Caddis Fly Entomology Pt. 3

Continuing the Caddis fly research for next season here is the next part of the series. I’m trying to keep things short and relevant I apologize for excess “fluff.” I would like to really point out what a resource Troutnut.com is, although most of you know that. 

 

The Summer Caddisflies pt.1 

Little Black Sedge (Chimarra aterrima) 16-18

  • Adult Length: up to 8mm
  • Wing: “Velvety” Black
  • Body: Very dark Brown
  • Legs: Brown
  • Emergence from May-Late June

Chimerra Larva

From the family Philopotamidae the Chimarra aterrima is a net spinning caddis and will look very similar to other free-living caddis fly larva but the picture on troutnut.com is of a yellow larva, I have not seen a yellow larva. They will live typically under rocks filtering food from the flowing current, they will emerge in typical fashion i.e. crawl out or swim to the top. The adults of this species dive to lay there eggs. I make this point because some of LaFontaine’s work and patterns take this fact into account. Note: Interesting point the book Caddisflies states “They share a particular rock with net makers of other families; Hydropsychidae larvae taking the exposed surface and the Philopotamidae larvae taking the protected pockets. pg. 292”  

 

American Grannom (Brachycentrus americanus) 12-14

  • Adult Length: up to 13mm
  • Wing: Almost White-Greenish Brown?
  • Body: Bright Green-Greenish Brown
  • Legs: Brown-Black
  • Emergence from May-June

American Grannom Larva

This is a tube-making caddis fly from the Brachycentridae family, one thing to point out right away is it has a distinct sharp square form to the shell with almost right angles, this is important when narrowing down the options in the field. These pupa do not swim to shore just to the surface of open water to emerge and they inhabit faster water being able to cling to the open surface of the rocks. This species uses an “Anchor” line of silk to catch them should they come loose from the rock. The book points to the fact that some fly fishermen have been known to color their tippet white with a marker when fishing the larval imitations. I don’t know if I think this is necessary but it might help. 

 

Speckled Peter (Helicopsyche borealis) 16-20

  • Adult Length: up to 7mm
  • Wing: Light Brown with Dark Brown Speckles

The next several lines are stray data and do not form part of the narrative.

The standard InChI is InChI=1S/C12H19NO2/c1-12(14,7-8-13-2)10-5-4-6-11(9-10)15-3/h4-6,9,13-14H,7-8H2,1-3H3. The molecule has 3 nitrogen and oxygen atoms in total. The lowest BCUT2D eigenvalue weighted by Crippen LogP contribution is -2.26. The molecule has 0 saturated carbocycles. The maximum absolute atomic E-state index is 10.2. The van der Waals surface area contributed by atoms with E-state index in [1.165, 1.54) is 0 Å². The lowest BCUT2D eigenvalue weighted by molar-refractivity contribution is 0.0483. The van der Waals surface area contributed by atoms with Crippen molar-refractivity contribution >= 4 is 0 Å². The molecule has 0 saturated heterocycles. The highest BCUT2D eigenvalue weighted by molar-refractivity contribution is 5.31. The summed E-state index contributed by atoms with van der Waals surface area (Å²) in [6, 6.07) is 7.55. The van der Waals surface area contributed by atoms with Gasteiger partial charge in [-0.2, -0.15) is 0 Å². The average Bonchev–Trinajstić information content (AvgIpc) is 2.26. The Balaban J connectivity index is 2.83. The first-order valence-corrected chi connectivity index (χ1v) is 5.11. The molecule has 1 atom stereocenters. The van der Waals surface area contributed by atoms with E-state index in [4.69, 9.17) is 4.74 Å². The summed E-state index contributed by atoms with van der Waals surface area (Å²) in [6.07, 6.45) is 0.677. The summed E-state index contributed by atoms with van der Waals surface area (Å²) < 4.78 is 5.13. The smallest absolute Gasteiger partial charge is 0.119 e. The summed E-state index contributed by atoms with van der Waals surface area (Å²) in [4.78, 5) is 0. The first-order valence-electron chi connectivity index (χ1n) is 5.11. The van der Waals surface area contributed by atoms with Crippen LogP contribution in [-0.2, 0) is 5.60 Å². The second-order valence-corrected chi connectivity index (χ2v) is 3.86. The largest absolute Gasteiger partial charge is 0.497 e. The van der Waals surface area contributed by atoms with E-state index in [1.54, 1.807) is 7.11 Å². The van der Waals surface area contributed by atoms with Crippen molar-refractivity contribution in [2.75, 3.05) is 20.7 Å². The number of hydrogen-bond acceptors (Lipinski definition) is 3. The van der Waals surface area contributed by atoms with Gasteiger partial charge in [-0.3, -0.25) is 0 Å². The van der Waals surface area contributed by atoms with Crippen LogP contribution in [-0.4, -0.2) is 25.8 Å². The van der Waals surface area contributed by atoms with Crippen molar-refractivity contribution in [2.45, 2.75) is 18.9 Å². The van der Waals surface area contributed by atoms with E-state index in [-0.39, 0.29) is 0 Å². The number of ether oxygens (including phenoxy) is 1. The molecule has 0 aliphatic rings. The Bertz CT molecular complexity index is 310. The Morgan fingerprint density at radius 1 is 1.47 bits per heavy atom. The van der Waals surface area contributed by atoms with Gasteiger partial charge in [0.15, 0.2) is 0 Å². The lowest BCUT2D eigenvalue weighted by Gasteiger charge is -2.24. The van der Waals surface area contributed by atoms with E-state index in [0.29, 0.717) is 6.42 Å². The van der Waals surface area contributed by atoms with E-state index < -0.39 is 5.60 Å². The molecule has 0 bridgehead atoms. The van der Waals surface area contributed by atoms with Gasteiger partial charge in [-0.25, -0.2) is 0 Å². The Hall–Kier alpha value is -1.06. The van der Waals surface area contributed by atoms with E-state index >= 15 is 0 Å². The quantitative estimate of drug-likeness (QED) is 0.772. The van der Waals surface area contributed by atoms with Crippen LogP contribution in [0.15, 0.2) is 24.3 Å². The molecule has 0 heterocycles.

• Body: Pale to Straw Yellow
  • Legs: Straw Yellow
  • Emergence is from Late May-Early June (Shorter Period)

The Speckled Peter is the only caddis fly in it’s family (Helicopsychidae) of any importance to the fly fisherman. This is a tube making caddis but it is described as a “snail shell” building caddisfly, the shape is of a coil of small rocks. The larvae crawl around eating the algae and detritus off rocks. The pupa swim and emerge in open water. Apparently this species has an ability to survive harsh conditions which is why they are widespread and have important numbers. The larvae tend to inhabit moderate moving water. This caddis fly has a very wide range and has been found in almost every state.

 

Little Tan Short Horn Sedge (Glossosoma intermedium) 14-18

  • Adult Length: up to 10mm
  • Wing: Pale Tan-Medium Brown
  • Body: Greenish Brown
  • Legs: Brown Light-Dark
  • Emergence in Later May thru Early July

Little Tan Short Horn Sedge Larva

From the family Glossosomatidae this is a “saddle” making caddis fly. They build something that would be described as a turtle shell to live in while eating algae and such. Interesting that this genre can be broken into 6 major groups and then spaced cooler-warmer water with G. intermedium in the colder end. Of all the case makers these are the ones coming in last in class and are the most primitive. The larvae live entirly in the case and leave only to emerge or to build a new larger case, this is a point where they are vulnerable to trout. The larvae in the case are a pinkish color and I belive on one of my recent hunting events I found a rock covered with something very similar to this and photographed the larva as an orange/pink grub.

One Comment:

  1. There is a yellow larva that is common in pastur-ized creeks however it is smaller than a caddis and is actually a Diptera, a “poo” fly as I like to commonly call it..

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